‘trance like state’ and be told what to do, or not to do, as the case may be. Suggestion therapy can be
usefully employed by a hypnotherapist as an adjunct to more dynamic therapy. Suggestion therapy can be
taught to a member of the public within 1 or 2 sessions of self-hypnosis, by a professional hypnotherapist.
This style of therapy can then be practiced quite easily by yourself, so this is why I suggest you stay clear
of paying good money to a hypnotherapist that just employs this method only.
• Regression Therapy (Hypno-Analysis)-
This works on the basis that every single thing that has ever happened to us is stored in our memory, in
our subconscious mind. But for our own sanity many of these memories have been locked away and buried deep within our subconscious.
One school of thought is that one must establish the root cause to find the cure. It is however often more interesting, enlightening and satisfying both for the client and therapist to find out the cause of the problem and to realise how it all started.
Regression therapy is also known as Hypno-Analysis and Dave Elman states “Hypno-Analysis in many cases will reveal the cause of a client’s particular reaction to a given set of circumstances. It is the difference between a broad plateau (psychoanalysis) and a pin-point analysis. A complete psychoanalysis takes time, years in many cases. Hypno-analysis takes hours.
To explain the difference between the two therapies I have taken an example from Dave Elman “Hypnotherapy”. A young boy in a school stands up to recite a poem. He has practiced it a thousand times and knows every word exactly, suddenly his mind goes blank, and he can’t remember the lines. He sits down in confusion. Thought psychoanalysis, you could find out why the boy forgets; with hypno-analysis you probably would not get such a complete answer. You would only find out why he forgot on that particular occasion. The pattern of forgetting would be revealed with the first therapy and the why of the particular occasion would quickly be revealed through the second therapy.
I would be inclined to apply regression therapy for the follow areas: addiction, anxiety, depression, eating disorders, and lack of confidence/self-worth, panic attacks and phobias.
How to find a good hypnotherapist-
Do your research- Once you have decided you would like hypnotherapy, and think it could help; ask
for recommendation form a friend who has had successful results from a hypnotherapist.
If you don’t know anyone that has been, then you need to do your own search on the internet or local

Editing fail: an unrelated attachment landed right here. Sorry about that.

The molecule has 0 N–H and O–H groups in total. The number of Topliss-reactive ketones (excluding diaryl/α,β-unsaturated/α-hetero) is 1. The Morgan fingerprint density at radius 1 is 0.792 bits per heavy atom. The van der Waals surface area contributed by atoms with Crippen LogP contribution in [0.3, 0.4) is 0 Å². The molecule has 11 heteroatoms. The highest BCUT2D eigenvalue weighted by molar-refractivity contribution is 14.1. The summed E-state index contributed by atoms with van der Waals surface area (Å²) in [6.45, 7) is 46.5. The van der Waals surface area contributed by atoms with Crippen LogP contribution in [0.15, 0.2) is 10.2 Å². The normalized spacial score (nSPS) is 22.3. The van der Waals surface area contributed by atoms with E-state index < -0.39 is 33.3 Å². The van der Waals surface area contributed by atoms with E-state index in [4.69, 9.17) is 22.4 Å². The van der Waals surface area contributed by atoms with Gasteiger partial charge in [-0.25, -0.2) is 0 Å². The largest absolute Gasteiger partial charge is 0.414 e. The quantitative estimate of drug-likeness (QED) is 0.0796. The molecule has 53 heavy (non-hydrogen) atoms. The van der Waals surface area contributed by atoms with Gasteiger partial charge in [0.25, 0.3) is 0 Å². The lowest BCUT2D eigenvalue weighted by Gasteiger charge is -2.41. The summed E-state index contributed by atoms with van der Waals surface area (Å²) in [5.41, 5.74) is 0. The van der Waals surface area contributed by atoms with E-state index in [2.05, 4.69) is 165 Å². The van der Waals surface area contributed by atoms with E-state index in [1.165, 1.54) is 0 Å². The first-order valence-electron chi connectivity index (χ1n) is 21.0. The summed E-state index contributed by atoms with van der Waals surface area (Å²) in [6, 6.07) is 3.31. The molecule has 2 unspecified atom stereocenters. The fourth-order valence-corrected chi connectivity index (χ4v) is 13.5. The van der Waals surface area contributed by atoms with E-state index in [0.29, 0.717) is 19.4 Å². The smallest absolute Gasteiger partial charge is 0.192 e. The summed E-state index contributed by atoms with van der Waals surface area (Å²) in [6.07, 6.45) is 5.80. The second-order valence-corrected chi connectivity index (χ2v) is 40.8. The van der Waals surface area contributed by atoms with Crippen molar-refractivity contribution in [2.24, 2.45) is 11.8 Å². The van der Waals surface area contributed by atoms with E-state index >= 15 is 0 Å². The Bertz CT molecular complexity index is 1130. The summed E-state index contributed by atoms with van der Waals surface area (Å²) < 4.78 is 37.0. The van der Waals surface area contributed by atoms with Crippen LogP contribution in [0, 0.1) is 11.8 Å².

directories to find a hypnotherapists in your area.
Once you have found one in your area, ask yourself; do they have a photo of themselves on their
website, do they look friendly and professional, do they have testimonials on their website, if so, what
do other people say about them. Do they work in a comfortable, professional and friendly environment?
Make contact- Next make contact with the hypnotherapist ideally over the phone, as this gives you a good chance to hear them in person and ask questions (write some down before hand). Ask how long have they been a hypnotherapist, have they helped anyone with your problem before, if so what was the results? Ask for an initial consultation, (this should be free, or a small charge to cover room hire) most ethical therapists offer this service. This first consultation gives you the chance to find out about each other and enables you to determine how comfortable you feel with the therapist. It is vital that you have a good rapport with anyone who is proposing to help you make important life changes.
How many sessions- Find out how much the therapy costs and how many sessions they think will be required. If the therapist suggests that you pay a large sum upfront, then I would recommend choosing a pay per session option. Normal professional hypnotherapists in the Cheshire area range from £55 to £75 per session. If you are paying more, for a so called ‘specialised services’ then the hypnotherapist is ripping you off. Also if you choose to go below these guided prices, then again you could be getting a below standard service, it could even take more sessions in the long run.
Cost- A good professional hypnotherapist should normally average 3 to 6 sessions of hypnotherapy, depending on what problem you are working with. If the client has a phobia, then this is normally done within 3 sessions. On the other hand weight loss is normally 4 to 5 sessions and other complex cases are around 4 to 6 sessions.
The role of the hypnotherapist is crucial for resolving long-standing and firmly entrenched problems and for helping to remove subconscious blockages.
If a hypnotherapist tells you that he or she can ‘cure you’ then find another therapist. But, if you are told that the hypnotherapist can help you to help yourself, then you can probably work well together.